In 2019, Australia is an incredibly religiously diverse nation. Across our multicultural country, we practice many different faiths, with the 2016 Census revealing that 61% of the Australian population (14 million people) are affiliated with a religion or spiritual belief. At the same time, we have more people of no-faith than ever.
During a recent conversation for DCA’s podcast, Human Rights Commissioner Edward Santow said that, in context of the above, Australia does religious freedom very well given the broad and open nature of our society.
That’s a great thing.
But in addition, it’s also important to see religious inclusion being done just as well, especially in workplaces.
What I mean by religious inclusion is moving beyond just complying with the law to actively accommodating people of different beliefs – and yes, elevating the quality of conversation we’ve been having about religion and work in the past few months.
At DCA, our updated multi-faith guidelines do exactly this. These guidelines are a resource that set out a framework for situations where staff may have particular religious needs, or where someone’s religious beliefs challenge another person’s belief or identity.
It is challenging terrain but necessary – a business imperative. There is no shortage of evidence that supports the notion that inclusion leads to more engaged, creative and productive workplaces. Increasingly, Australian companies are developing markets and establishing trading relationships in new communities and regions of the world, often places where business practices may be influenced in part by religious tenets. Organisations that are not responsive, respectful or inclusive of these differences risk failure to fully capitalise on business opportunities.
At home, employees too are expecting faith sensitivity and responsiveness. They are less and less willing to disconnect their work and personal identities and organisations that enable employee authenticity are more likely to reap the connected business benefits . This can include employees seeking to express their religious and spiritual identity in the workplace or at the very least, not being able to operate in an environment of respect. Organisations who take a proactive approach to multi-faith inclusion are open to a number of benefits.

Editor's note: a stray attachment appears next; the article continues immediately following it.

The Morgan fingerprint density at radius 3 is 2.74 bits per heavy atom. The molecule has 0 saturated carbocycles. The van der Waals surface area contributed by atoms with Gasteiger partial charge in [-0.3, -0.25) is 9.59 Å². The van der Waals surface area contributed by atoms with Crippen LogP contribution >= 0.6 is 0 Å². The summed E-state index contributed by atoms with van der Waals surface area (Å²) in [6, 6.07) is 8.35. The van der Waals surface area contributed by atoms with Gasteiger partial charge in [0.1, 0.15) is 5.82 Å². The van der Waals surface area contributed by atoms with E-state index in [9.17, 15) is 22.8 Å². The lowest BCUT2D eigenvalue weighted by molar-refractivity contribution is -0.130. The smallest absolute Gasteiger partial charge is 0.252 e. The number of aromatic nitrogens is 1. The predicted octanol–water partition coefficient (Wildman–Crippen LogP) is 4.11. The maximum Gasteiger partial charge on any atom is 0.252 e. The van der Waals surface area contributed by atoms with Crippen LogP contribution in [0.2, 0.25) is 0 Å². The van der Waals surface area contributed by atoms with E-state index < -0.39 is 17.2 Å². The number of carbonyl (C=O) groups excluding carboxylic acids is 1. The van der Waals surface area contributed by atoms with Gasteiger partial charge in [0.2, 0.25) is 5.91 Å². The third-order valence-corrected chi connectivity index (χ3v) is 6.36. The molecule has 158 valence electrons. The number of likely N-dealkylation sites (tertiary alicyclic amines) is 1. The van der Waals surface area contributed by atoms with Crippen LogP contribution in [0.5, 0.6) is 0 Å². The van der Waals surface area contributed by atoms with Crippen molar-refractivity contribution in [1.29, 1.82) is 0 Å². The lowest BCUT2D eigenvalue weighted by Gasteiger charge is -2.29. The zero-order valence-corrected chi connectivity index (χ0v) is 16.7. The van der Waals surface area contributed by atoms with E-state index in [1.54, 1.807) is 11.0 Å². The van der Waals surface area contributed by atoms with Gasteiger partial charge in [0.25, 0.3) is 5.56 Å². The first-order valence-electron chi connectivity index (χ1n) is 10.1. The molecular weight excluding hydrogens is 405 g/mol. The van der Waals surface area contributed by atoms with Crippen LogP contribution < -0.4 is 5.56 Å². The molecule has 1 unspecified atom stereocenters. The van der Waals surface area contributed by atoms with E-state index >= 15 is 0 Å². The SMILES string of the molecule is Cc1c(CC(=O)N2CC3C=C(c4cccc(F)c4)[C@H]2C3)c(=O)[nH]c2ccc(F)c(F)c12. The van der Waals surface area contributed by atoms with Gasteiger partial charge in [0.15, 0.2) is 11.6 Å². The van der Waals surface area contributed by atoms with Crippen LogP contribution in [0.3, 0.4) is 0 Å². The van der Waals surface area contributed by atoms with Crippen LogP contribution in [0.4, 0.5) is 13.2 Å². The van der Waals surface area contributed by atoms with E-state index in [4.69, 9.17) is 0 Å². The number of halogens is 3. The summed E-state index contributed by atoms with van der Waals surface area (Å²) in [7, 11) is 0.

And while there are no shortcuts or straightforward answers to meeting these needs or gaining these benefits, there are a few key principles which, if kept in mind, can make Australian workplaces truly inclusive of faith and religion, while also protecting wider human rights:
Start with mutual respect
A good point to start from is by ensuring that all employees – of faith or no faith – are treated with basic respect. In most cases, starting with respect means there can be a sensible compromise if and when a difference of beliefs arises. Respectful behaviour should also extend to interactions between people of faith and other diverse identities.
Avoid stereotyping and bias.
Faith-based stereotyping is extremely common and in the workplace can lead to inaccurate ideas that people from particular faiths are not capable of taking on certain roles. When DCA conducted research for Cracking the Glass Cultural Ceiling, for example, our participants told us that they experienced the stereotype that Muslim women are submissive and therefore not capable of taking on leadership roles. This kind of stereotyping negatively impacts an employee’s time at work and their career opportunities, and can cause offense with customers and clients.
Mind the language
While it can be challenging to confront non-inclusive language, especially when it’s coming from powerful or influential people, faith inclusive language matters and is important to instil. It is a powerful tool for building inclusion (or exclusion) at work. The way we speak creates a culture where everyone – people of all faiths and people with no religious affiliation – can feel valued, respected and one of the team, rather than under-valued, disrespected, and out of place.
Balance belief and identity
It’s important to consider where someone’s religious beliefs may challenge another person’s belief or identity, especially if this has an impact on the needs of the business. Inclusive workplaces welcome and encourage religious beliefs and expression, but they aren’t places for proselytizing or actively pushing religious or faith beliefs onto others.
So yes, while navigating faith and religion at work is complex, the basic starting point can be as simple as asking: is the workplace respectful and inclusive? In 2019, every Australian business should be able to answer yes. Their very success depends on it.